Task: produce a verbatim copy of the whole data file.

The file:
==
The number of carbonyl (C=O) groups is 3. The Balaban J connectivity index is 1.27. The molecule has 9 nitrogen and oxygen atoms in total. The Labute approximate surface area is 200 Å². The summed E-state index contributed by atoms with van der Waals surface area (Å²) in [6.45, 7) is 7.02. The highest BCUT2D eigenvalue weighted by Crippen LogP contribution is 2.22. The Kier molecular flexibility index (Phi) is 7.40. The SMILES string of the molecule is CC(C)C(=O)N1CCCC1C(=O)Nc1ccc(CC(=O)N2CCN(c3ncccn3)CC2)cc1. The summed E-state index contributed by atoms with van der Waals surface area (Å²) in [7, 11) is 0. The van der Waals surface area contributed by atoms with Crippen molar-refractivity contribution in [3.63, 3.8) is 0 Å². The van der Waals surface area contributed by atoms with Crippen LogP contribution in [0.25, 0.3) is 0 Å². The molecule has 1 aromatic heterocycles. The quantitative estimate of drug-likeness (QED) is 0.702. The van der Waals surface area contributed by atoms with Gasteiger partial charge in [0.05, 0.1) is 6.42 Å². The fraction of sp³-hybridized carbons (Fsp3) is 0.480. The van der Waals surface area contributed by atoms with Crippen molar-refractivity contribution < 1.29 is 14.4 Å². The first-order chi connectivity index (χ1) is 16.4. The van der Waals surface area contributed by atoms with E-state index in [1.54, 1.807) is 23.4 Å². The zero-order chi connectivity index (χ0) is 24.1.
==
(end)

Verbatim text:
The number of carbonyl (C=O) groups is 3. The Balaban J connectivity index is 1.27. The molecule has 9 nitrogen and oxygen atoms in total. The Labute approximate surface area is 200 Å². The summed E-state index contributed by atoms with van der Waals surface area (Å²) in [6.45, 7) is 7.02. The highest BCUT2D eigenvalue weighted by Crippen LogP contribution is 2.22. The Kier molecular flexibility index (Phi) is 7.40. The SMILES string of the molecule is CC(C)C(=O)N1CCCC1C(=O)Nc1ccc(CC(=O)N2CCN(c3ncccn3)CC2)cc1. The summed E-state index contributed by atoms with van der Waals surface area (Å²) in [7, 11) is 0. The van der Waals surface area contributed by atoms with Crippen molar-refractivity contribution in [3.63, 3.8) is 0 Å². The van der Waals surface area contributed by atoms with Crippen LogP contribution in [0.25, 0.3) is 0 Å². The molecule has 1 aromatic heterocycles. The quantitative estimate of drug-likeness (QED) is 0.702. The van der Waals surface area contributed by atoms with Gasteiger partial charge in [0.05, 0.1) is 6.42 Å². The fraction of sp³-hybridized carbons (Fsp3) is 0.480. The van der Waals surface area contributed by atoms with Crippen molar-refractivity contribution < 1.29 is 14.4 Å². The first-order chi connectivity index (χ1) is 16.4. The van der Waals surface area contributed by atoms with E-state index in [1.54, 1.807) is 23.4 Å². The zero-order chi connectivity index (χ0) is 24.1.